Ile Molene and Ouessant visitor guide

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Molène is a small island - or rather part of a group called the Molène Archipelago - off the far western tip of Brittany. Ouessant Island is slightly further west, and is larger than Molène. The islands are the only two inhabited in the group, which is part of the Parc Régional d'Armorique.

The islands are reached by ferry from Le Conquet or Brest. At up to 20 kilometres from the French mainland, neither of the islands seem a particularly tempting place to live, but between them they do have a few hundred brave inhabitants.

It is above all the diversity of wildlife and the unusual natural environment that makes the Ouessant and Molène group of islands remarkable - this wind and sea-battered archipelago of islands and islets has been listed as a World Biosphere Reserve for its plant and animal life.

Molene Island and Archipelago

The Brittany islands such as Ouessant and Molène have a unique character, both beautiful and bleak at the same time, and the scenery is quite different to the mainland, so a visit is interesting

Heading from east to west and starting from Le Conquet on the mainland the islands of the archipelago include Ile de Beniguet, Ile de Quemenes, Ile de Trielen, Ile de Molene, Ile de Banalec and Ile de Bannec.

A walk around Molene island - which covers less than one square kilometre, but is the largest in the group, doesn't take long but is well worth doing, both to appreciate the island itself, and for views out across the other islands in the group. It is also possible to take a boat trip around the coast.

There are no cars on the island, electricity is generated on Ile Molene itself, and rainwater is retained for use by the population.

The 'Museum of Drummond Castle' on the island commemorates the efforts of the islanders to help the sinking ship of that name in 1896. There is also an exhibition of the natural history of the Ouessant islands.

Although Molène is small and usually visited as part of a day trip from the mainland it is actually possible to stay on the island where there is a hotel and several holiday rental cottages. You will also find two small restaurants and bars, a post office and a small supermarket.


Ile d'Ouessant

Also rather barren at first glance, Ouessant is substantially larger than Molène, at eight kilometres by four kilometres, and a little further to the west. In fact, heading west from Brittany it is the last French territory - next stop America! The Ile d'Ouessant is more visited than the smaller Ile de Molène.

Ouessant moulin

Visitors come to Ouessant for the feeling of being in the last outpost of France, in a fascinatingly wild environment. There are lots of walks and paths around the island which, remarkably given its location, attracts more than 10,000 visitors each year.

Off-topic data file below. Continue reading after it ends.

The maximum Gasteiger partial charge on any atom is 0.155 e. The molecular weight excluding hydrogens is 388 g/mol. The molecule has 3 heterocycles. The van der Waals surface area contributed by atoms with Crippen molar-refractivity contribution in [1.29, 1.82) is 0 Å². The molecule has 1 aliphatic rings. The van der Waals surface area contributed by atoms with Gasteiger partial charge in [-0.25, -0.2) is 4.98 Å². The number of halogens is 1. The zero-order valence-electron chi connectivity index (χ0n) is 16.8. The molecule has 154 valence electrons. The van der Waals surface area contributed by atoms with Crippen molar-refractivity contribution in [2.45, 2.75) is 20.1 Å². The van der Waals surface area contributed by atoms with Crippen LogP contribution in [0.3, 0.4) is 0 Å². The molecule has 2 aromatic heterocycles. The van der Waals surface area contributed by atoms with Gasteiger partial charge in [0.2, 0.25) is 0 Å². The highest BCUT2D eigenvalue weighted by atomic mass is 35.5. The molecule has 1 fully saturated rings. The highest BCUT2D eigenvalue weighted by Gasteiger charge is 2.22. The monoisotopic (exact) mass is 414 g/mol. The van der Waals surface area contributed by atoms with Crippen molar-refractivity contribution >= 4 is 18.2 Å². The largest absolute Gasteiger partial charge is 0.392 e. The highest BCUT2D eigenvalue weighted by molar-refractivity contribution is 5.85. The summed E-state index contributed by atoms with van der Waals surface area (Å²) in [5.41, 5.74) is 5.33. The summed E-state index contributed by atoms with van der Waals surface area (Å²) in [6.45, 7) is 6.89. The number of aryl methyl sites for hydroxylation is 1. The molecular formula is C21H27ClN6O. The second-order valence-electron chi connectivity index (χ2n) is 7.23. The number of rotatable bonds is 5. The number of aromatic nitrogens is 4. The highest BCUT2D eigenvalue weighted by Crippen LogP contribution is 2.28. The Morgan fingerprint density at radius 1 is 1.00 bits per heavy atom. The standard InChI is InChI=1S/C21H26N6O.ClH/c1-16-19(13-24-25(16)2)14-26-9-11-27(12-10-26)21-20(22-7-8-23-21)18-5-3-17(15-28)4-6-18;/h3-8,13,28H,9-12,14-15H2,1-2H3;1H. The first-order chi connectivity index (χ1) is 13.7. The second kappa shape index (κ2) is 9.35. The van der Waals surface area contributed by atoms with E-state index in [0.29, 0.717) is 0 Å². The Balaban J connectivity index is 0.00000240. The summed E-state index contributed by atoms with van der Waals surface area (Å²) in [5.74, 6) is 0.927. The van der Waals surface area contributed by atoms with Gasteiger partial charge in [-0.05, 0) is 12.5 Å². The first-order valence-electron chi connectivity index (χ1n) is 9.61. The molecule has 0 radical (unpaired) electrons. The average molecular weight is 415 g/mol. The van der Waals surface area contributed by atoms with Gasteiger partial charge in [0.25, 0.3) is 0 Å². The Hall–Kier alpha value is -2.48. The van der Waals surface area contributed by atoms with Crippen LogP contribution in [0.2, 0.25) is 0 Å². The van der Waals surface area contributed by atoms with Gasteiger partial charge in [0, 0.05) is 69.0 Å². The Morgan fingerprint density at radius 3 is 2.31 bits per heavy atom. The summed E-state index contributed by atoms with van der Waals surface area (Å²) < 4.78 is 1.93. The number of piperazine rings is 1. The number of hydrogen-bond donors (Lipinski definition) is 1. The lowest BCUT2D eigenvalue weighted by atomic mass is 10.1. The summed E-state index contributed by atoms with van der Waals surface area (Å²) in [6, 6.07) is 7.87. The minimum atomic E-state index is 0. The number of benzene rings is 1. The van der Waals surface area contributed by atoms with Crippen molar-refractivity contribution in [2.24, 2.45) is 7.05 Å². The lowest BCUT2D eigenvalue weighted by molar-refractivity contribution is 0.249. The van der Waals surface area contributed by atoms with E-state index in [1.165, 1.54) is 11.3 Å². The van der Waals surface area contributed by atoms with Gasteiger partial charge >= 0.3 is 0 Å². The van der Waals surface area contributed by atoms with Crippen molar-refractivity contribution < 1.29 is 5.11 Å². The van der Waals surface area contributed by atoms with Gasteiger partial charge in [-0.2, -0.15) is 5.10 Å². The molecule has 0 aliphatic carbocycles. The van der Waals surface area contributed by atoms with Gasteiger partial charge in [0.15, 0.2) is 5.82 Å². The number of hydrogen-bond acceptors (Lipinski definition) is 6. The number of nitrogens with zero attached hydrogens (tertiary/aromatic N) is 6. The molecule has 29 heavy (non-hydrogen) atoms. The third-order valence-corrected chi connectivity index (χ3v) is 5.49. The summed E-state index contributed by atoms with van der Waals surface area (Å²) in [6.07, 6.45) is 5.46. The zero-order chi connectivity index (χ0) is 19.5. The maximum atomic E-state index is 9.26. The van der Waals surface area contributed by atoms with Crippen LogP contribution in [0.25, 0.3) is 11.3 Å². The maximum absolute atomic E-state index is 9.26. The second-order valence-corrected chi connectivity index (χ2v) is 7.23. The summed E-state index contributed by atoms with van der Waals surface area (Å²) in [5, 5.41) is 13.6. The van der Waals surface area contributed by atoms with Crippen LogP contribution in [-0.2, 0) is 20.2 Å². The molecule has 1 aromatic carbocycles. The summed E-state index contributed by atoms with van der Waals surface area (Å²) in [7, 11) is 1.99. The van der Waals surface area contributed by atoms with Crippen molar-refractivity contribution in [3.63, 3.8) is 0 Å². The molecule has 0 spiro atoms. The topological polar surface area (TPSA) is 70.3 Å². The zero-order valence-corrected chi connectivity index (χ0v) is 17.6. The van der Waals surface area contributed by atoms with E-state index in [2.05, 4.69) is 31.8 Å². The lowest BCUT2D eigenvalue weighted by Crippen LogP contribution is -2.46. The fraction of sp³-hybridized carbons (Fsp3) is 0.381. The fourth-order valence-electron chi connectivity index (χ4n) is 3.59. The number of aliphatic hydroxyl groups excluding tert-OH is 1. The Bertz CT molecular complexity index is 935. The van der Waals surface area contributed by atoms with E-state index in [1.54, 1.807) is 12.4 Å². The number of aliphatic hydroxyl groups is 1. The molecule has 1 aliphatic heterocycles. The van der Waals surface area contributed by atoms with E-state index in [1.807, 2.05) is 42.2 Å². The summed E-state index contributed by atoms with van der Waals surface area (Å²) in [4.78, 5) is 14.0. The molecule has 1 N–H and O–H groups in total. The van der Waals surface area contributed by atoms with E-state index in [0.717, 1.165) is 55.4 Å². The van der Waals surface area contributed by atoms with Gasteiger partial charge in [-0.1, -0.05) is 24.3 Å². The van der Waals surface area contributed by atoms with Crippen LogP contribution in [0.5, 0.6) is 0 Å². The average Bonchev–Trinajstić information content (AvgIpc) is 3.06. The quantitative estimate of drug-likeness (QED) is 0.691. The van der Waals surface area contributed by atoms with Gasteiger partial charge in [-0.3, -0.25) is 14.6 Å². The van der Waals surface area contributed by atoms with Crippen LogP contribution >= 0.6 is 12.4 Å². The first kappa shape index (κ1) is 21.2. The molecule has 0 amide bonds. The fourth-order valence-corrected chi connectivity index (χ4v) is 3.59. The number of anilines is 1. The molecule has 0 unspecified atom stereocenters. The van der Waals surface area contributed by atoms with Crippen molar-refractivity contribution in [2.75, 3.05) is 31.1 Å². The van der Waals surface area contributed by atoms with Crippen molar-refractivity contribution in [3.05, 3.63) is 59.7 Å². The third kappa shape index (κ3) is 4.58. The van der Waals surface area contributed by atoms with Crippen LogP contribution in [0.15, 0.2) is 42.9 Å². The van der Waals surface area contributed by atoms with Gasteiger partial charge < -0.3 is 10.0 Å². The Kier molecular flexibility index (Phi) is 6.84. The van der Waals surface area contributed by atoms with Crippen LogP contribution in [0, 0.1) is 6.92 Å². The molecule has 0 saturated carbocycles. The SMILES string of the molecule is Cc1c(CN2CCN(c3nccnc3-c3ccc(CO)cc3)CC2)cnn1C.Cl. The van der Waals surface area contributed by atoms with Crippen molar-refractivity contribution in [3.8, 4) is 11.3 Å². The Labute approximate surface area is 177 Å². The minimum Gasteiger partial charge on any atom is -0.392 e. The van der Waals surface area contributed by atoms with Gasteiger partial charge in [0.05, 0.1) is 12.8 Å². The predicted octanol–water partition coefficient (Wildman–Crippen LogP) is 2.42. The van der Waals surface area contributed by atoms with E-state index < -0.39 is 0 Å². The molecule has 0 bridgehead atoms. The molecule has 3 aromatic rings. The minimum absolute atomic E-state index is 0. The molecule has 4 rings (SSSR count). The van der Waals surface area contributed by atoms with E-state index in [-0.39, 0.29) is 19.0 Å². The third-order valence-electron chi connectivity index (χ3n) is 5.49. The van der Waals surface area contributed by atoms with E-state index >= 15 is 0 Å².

The amazing scenery, rock formations, and constant battle with the sea make it a particularly interesting place to spend some time and (if you come when the weather is nice) walk along the coast. There are also several bike hire shops on Ouessant, which is an ideal way to explore an island of this size, and a bus service between the port on the east of the island and Lampaul on the west.

Note: bikes are not allowed on the coast path itself because Ouessant is a protected environment. You can of course cycle along the roads or tracks to reach the coast and then walk - there are lots of tracks and minor roads near the coast.

The main historical monument on the island is the Church of Saint-Pol Aurélien at Lampaul, the only town of importance on the island, although you can also see various small chapels and lighthouses. There are a few lighthouses to be seen including Stiff Lighthouse, constructed in 1669, and Créac'h Lighthouse, apparently the most powerful in the world and which contains a small museum explaining the construction of lighthouses over the centuries.

There are more facilities on Ouessant island than Molène island, with a choice of several hotels, campsites and holiday rentals, as well as several restaurants and creperies. The majority of facilities are found in and around Lampaul, except holiday rentals which can be found in most parts of the island.

Note: the island is sometimes referred to using its English lnguage name, Ushant Island. Interesting note: it is the only place in Brittany that has a different name in English and French!

Other information

The islands are at the heart of the Natural Marine Park d'Iroise, and scuba diving is popular here.

See more islands of France. You can find more travel ideas in the Finistere guide and the Brittany guide.

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The French version of this page is at Ile Molene and Ouessant (Francais)